Telemann (1681-1767) was one of music’s great mavericks, an aesthete with a restless mind and cosmopolitan tastes. During his nearly seven-decade career, he sampled every conceivable genre, idiom, and national style, and incorporated a dizzying number of them into his music.
The Violin Sonatas of 1715 are so wide-ranging in both idiom and expression that, heard together, they constitute a microcosm of Telemann’s art. Other recordings of these works often include cello. These pieces, however, were written specifically for the duo instruments — just violin and harpsichord, performed brilliantly here by and Dorian Komanoff Bandy, violin and Paul Cienniwa, harpsichord. In making this unique recording, Bandy and Cienniwa didn’t think of them as six individual pieces, but a single big piece with 24 movements.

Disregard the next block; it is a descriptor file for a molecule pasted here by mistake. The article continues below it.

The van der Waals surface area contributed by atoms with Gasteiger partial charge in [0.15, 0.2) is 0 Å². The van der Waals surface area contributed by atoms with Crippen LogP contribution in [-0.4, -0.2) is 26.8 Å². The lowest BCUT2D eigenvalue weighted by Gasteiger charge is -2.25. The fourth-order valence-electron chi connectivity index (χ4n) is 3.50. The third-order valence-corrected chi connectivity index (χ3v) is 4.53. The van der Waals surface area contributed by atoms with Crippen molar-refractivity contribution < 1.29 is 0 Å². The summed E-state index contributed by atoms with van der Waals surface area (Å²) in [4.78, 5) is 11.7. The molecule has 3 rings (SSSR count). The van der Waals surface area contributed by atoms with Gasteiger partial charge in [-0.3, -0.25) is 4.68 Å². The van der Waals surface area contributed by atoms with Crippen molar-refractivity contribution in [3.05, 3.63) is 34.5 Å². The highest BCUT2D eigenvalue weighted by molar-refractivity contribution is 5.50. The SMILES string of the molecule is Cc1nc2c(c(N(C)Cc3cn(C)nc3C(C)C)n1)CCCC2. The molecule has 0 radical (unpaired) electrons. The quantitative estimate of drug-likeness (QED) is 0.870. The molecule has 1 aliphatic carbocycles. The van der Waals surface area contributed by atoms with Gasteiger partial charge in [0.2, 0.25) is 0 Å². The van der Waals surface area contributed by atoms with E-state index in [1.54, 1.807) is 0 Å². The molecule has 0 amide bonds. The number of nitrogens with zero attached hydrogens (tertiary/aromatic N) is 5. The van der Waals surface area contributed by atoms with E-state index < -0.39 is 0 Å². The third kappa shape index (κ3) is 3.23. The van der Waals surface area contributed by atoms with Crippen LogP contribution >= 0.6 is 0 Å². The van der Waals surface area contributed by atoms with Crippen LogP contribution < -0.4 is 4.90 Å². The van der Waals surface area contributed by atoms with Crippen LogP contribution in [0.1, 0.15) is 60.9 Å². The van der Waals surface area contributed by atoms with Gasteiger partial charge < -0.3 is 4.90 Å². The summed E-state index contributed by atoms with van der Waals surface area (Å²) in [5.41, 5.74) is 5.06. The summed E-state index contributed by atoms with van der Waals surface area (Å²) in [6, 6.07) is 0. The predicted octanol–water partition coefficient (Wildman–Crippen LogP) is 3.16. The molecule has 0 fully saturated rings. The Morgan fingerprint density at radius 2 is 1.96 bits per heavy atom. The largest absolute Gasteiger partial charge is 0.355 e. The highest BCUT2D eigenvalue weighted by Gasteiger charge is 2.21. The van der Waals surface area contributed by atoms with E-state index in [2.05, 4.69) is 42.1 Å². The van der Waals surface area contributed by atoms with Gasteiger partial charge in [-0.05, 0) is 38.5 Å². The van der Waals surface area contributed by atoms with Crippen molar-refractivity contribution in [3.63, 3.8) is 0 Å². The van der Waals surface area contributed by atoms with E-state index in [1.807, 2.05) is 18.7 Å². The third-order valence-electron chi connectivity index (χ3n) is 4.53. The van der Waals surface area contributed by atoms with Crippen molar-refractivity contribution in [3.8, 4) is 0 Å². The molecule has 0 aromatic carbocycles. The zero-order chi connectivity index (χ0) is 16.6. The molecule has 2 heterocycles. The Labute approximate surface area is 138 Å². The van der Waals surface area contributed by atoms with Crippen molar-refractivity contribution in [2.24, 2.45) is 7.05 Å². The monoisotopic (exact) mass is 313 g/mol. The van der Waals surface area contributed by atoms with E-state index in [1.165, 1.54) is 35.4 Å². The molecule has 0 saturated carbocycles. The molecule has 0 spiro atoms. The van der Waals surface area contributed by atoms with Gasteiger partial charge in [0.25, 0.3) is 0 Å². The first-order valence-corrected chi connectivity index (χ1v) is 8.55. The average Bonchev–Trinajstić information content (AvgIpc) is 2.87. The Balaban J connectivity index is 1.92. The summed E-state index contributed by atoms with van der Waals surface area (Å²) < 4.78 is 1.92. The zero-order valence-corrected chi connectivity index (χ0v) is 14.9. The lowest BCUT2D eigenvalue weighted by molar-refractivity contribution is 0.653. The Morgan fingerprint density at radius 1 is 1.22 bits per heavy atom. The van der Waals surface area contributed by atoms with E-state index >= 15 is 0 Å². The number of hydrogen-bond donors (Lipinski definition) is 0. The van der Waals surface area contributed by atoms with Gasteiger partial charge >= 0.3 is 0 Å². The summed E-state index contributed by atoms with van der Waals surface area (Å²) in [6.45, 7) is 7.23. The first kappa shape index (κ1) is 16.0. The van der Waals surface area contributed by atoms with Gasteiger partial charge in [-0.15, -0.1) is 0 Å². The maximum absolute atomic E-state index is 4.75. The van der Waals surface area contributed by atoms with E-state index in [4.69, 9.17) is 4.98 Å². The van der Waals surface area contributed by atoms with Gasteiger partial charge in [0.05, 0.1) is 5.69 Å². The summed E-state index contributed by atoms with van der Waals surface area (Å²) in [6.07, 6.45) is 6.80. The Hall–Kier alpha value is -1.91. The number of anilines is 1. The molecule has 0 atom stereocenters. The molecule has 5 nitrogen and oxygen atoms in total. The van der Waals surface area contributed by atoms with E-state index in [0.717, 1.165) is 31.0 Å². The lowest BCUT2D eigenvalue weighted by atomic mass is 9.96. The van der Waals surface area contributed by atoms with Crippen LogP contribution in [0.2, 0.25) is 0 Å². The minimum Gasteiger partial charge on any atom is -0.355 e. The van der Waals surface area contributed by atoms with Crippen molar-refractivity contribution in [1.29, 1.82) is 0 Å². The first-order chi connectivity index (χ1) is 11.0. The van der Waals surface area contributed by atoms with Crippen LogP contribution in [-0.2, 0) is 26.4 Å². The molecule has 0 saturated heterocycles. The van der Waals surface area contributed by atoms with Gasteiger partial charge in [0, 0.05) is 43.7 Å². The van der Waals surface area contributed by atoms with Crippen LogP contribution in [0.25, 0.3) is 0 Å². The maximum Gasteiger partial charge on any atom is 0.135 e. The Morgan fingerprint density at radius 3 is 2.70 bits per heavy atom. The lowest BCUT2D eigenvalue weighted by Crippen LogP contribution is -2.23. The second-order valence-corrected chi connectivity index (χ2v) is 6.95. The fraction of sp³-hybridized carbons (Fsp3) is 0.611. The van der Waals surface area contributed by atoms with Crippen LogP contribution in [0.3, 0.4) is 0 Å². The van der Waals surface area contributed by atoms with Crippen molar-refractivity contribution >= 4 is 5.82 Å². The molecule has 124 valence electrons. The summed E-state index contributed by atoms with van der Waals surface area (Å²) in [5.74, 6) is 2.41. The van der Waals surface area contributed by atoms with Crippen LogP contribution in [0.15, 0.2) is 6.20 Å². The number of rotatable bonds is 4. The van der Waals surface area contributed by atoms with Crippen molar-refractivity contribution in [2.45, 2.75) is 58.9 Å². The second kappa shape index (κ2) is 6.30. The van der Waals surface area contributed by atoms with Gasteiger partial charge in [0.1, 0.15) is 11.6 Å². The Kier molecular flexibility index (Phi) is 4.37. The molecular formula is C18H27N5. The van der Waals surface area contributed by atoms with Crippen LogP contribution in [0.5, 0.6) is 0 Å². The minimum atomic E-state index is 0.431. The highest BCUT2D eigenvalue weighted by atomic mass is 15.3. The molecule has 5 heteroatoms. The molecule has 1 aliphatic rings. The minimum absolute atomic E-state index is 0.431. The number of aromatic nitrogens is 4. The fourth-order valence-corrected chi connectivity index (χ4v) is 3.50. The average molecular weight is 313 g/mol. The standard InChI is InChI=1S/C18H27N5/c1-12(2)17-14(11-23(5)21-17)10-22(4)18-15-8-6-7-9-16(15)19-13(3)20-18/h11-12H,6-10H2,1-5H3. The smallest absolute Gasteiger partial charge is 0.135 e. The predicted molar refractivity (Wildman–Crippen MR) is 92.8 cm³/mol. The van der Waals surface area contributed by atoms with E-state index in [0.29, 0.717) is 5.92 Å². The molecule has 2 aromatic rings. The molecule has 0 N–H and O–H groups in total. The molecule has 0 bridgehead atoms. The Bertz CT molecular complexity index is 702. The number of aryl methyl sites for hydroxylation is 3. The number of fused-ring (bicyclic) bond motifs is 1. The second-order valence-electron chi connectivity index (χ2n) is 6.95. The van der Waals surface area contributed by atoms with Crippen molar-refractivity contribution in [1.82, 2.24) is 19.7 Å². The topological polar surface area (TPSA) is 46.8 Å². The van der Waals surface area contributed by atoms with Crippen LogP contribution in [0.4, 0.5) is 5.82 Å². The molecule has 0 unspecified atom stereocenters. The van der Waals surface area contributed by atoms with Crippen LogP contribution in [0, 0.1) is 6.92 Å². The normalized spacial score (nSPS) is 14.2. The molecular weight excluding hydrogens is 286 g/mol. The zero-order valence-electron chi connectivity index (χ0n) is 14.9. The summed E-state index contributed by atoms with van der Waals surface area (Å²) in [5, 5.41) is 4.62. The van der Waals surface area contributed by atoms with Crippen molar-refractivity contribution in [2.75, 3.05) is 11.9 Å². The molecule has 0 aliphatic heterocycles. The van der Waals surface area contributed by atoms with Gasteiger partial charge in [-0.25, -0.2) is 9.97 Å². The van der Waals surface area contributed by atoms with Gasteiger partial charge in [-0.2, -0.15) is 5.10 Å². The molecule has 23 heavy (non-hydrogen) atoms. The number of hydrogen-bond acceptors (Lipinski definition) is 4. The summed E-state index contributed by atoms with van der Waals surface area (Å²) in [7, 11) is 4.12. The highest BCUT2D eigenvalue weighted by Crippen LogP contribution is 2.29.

The Sonata in F sharp minor is a real rarity and this is its world premiere recording. Unpublished in his lifetime, the manuscript is signed as George Melante, a nearly-anagrammatic pseudonym.
Comparing the seven works on this recording, it is clear that Telemann had no simple schema, no formula that would produce a single piece of music over and over. These are seven truly distinct sonatas: each unique, daring, and extraordinary in its own way..